Dog Bites Are Common


From the WebMD Archives

July 7, 2003 — Dog bites are more common than you might think — and young children, especially boys, are at highest risk. Children must be taught how to respond to dogs — and dog training and neutering are also critical, according to the CDC.

A new CDC report gives statistics on an alarming problem that often involves family pets:

  • In 1994, an estimated 4.7 million dog bites occurred in the U.S., and 799,700 people required medical treatment.
  • In 2001, an estimated 368,245 people were treated in emergency rooms for nonfatal dog bite-related injuries.
  • Children between ages 5 and 9 had the highest injury rates — especially boys.
  • Approximately 154,625 dog bites involved children 14 and under.
  • Forty-five percent of injuries involved the arm and hand; 26% involved the leg and foot; 23% involved the head and neck.
  • With children 4 and under, injuries were mostly to the head and neck.

Dog bites involving children have certain common scenarios, the CDC report says. A toddler was attacked by the family dog in the backyard; a 4-year-old was bitten by a dog that was guarding her pups, a 3-year-old was bitten in the face when trying to take food away from the family dog.

The dog-bite scenarios are slightly different among adults. A man trying to break up a fight between his dogs was bitten on his thumb; a woman had multiple puncture wounds while trying to help her dog, which had been hit by a car; an elderly woman was bitten while trying to keep her dog from attacking paramedics who were trying to transport her in an ambulance.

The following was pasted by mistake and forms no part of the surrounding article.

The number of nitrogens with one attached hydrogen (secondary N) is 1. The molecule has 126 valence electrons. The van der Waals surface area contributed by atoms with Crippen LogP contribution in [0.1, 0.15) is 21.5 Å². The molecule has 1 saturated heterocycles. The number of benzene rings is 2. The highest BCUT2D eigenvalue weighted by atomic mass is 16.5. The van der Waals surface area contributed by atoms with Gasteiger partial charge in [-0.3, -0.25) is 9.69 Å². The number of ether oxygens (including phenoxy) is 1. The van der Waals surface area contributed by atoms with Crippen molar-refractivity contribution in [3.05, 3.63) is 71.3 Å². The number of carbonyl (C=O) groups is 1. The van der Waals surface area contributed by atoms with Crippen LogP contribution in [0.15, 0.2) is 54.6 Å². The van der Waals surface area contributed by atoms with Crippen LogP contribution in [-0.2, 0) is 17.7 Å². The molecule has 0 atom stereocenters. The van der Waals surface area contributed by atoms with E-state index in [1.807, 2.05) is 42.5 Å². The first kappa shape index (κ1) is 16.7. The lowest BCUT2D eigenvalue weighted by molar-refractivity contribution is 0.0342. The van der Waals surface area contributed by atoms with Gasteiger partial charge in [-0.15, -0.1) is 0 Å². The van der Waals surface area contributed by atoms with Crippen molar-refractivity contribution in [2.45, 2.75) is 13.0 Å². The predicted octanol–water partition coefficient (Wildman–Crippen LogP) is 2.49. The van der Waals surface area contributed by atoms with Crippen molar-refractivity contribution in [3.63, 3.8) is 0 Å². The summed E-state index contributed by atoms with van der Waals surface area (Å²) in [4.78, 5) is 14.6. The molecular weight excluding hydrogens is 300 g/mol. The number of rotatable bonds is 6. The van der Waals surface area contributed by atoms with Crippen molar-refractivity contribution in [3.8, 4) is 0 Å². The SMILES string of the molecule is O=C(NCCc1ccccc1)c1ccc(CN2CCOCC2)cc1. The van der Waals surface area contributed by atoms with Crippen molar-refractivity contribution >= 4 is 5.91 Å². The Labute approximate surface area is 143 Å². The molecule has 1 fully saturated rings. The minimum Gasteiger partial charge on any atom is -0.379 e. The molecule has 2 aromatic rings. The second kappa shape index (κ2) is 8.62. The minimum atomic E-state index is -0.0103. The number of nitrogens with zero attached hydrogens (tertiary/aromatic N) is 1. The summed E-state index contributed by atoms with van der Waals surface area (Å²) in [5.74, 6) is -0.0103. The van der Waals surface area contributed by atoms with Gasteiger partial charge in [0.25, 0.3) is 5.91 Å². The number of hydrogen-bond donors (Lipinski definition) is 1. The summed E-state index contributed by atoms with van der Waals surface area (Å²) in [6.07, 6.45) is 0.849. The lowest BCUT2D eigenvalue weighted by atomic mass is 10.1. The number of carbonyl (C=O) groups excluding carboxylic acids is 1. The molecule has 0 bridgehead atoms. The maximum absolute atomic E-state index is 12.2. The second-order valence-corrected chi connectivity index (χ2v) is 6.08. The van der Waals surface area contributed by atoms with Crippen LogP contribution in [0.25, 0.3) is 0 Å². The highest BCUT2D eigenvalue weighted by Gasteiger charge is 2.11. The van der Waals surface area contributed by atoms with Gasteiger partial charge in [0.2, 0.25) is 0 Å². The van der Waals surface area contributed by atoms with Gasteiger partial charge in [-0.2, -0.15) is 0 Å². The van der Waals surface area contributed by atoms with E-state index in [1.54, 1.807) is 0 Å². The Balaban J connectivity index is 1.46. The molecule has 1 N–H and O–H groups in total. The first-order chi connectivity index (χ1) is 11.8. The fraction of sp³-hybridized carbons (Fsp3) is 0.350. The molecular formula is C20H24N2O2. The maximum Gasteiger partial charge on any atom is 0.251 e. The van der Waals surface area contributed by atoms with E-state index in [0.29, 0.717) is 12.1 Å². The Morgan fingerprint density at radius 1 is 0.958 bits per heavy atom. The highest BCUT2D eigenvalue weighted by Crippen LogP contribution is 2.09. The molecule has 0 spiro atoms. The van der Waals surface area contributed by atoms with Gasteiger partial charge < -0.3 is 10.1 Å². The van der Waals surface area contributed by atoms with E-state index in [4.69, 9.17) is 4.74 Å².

To prevent dog bites:

  • Consult with a veterinarian or responsible breeder before choosing a dog to determine which breed fits your family’s lifestyle.
  • Don’t get an aggressive dog if you have children.
  • Be sensitive to your child’s apprehensions or fears about a dog. Don’t get a dog if your child is upset about it.
  • Spend time with a dog before buying it or adopting it.
  • Use caution when bringing a dog or puppy into your home if you have an infant or toddler.
  • Get your dog spayed or neutered to reduce aggressive tendencies.
  • Never leave infants or young children alone with any dog.
  • Dog training and socializing is important before the dog becomes a family pet. Teach the dog submissive behaviors, like rolling over to expose the tummy and letting you take food away without growling.
  • If your dog shows aggressive tendencies, talk to your vet immediately.

Teach children basic safety around dogs:

  • Do not play aggressive games — including wrestling — with your family dog.
  • Never approach an unfamiliar dog.
  • Never run from a dog or scream.
  • Stand still when an unfamiliar dog approaches you.
  • If knocked over by a dog, roll into a ball and lie still.
  • Never play with a dog unless an adult is around.
  • If stray dogs are acting strangely, tell an adult right away.
  • Avoid making direct eye contact with a strange dog — it could trigger an attack.
  • Do not disturb a dog that is sleeping, eating, or caring for puppies.
  • Do not pet a dog without allowing it to see and sniff you first.
  • If you get bit, tell an adult immediately.

Dog training can help prevent aggressive behaviors that lead to dog bites, the CDC report emphasizes. But children must also be given instruction in how to interact with a new pet, the report adds.

SOURCE: CDC, Morbidity and Morality Weekly Report, July 4, 2003.

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